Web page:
I somehow managed to miss the cultural whirlwind that came with Childish Gambino releasing the music video to his song This is America in 2018. I knew about it, I knew people talked about it but I had mostly skipped over the song because to be Childish Gambino just means Donald Glover and Donald Glover means Marshall Lee the Vampire King and that one guy in Community; a show that I had never watched but knew about thanks to my inner circle. It wasn’t that the song was offensive or worrisome to me with the limited context I had for it; it just didn’t float into my usual musical sphere of French house DJs and sad music by hot Japanese men.
When I finally did the video due to Youtube Music’s aggressive autoplay feature, I was at first watching mostly just sort of overwhelmed; nearly to the point of disliking the video. The initial act of shocking violence via a gunshot delivered to the back of a man’s head took my breath away in a way that very few pieces of media can. Thanks to a childhood and teenage years spent desensitizing myself to sex and violence; I was shocked to feel so viscerally unsettled within seconds of the video starting.
Now, I want to cover a few things immediately. I do “understand” the message behind the song and video. The video perfectly explores the shock and fear that comes with being black in America; a version of violence that lurks around every corner. The uncertainty that comes with large gatherings and public spaces, the rightful and generational fear of the police, the loss of life and the capricious nature of existence and the utter lack of value to a black man’s death in comparison to a white man’s. I understand racism, violence, trauma and fear.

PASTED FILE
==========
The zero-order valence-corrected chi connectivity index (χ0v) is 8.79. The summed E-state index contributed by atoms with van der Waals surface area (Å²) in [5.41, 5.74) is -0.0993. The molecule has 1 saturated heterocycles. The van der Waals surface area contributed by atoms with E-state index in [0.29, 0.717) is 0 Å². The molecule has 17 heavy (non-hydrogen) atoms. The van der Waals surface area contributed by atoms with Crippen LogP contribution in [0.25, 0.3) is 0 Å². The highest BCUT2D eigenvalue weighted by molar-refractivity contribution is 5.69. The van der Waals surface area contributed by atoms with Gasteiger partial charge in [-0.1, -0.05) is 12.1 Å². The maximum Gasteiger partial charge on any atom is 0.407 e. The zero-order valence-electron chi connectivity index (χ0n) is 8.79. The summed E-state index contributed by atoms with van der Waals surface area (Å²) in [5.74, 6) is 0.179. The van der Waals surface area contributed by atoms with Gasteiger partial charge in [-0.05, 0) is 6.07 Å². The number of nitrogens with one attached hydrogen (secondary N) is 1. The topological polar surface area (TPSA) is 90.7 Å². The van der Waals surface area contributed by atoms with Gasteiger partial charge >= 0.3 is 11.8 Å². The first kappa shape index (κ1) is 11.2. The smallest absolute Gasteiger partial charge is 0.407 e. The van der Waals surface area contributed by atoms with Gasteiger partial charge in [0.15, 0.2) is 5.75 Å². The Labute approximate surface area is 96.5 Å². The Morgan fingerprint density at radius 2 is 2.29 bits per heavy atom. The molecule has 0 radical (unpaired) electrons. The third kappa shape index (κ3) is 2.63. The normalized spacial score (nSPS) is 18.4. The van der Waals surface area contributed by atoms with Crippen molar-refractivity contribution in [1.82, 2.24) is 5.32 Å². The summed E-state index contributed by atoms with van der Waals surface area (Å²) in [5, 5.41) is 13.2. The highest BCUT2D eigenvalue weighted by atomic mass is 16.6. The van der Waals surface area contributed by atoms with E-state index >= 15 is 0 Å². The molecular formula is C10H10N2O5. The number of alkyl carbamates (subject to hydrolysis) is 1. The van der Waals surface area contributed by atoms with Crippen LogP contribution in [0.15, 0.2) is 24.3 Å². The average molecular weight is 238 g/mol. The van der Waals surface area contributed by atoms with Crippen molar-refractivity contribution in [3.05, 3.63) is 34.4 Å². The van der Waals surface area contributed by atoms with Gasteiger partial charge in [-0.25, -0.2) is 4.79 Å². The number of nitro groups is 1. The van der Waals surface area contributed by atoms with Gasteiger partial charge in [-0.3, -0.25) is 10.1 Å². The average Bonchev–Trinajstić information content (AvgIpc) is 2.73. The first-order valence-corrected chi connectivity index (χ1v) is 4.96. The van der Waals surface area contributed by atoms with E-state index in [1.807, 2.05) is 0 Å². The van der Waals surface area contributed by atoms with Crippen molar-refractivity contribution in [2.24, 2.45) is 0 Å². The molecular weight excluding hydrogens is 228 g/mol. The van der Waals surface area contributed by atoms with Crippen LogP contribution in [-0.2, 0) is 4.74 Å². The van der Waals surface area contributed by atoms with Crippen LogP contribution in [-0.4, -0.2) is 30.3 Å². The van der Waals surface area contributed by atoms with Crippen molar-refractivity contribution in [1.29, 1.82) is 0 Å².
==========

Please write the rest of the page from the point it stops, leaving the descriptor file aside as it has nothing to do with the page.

I suppose overwhelmed is still the best word that comes to mind. I spent so much time trying to understand the video and the many influences it draws from. Glover’s moments are so exaggerated and othered that he almost feels like a Sambo stock character, the pants he wears to evoke the uniform of sharecroppers and those who worked the fields, the different guns used and the specific act of violence against a church choir. There’s an unsettling nature to the tonal dissonance that comes from following up a shooting with a dance and there’s always something uncanny and strange about that slapped on grin Glover has that can and does quickly turn steely and frightening.
When I say I don’t understand This is America, it’s mostly rooted in that despite playing it multiple times, knowing the lyrics (and having done most of this before deciding to blog about it) and seeing the music video multiple times; I don’t know if I like the song yet. It isn’t that I don’t get the references or don’t get the fear or the message, I just don’t know how the song makes me feel yet. I’ve struggled with my place and my blackness for years and while I absolutely feel the heavy burden of generational trauma and the weight of systemic oppression, I’ve always been very open and up front about my privilege. I don’t know what it’s like to live in a neighborhood that’s constantly shot up and full of police. I don’t know what it’s like (until recently) to know what it’s like to have a neighbor raising chickens and clothes hanging outside on makeshift lines and boards on some of the windows. And while I feel the dread and fear of every single shooting that happens to an unarmed black person; because of the luxuries afforded to me, that violence is a distant boogeyman rather than an oppressive force literally and figuratively standing on my neck.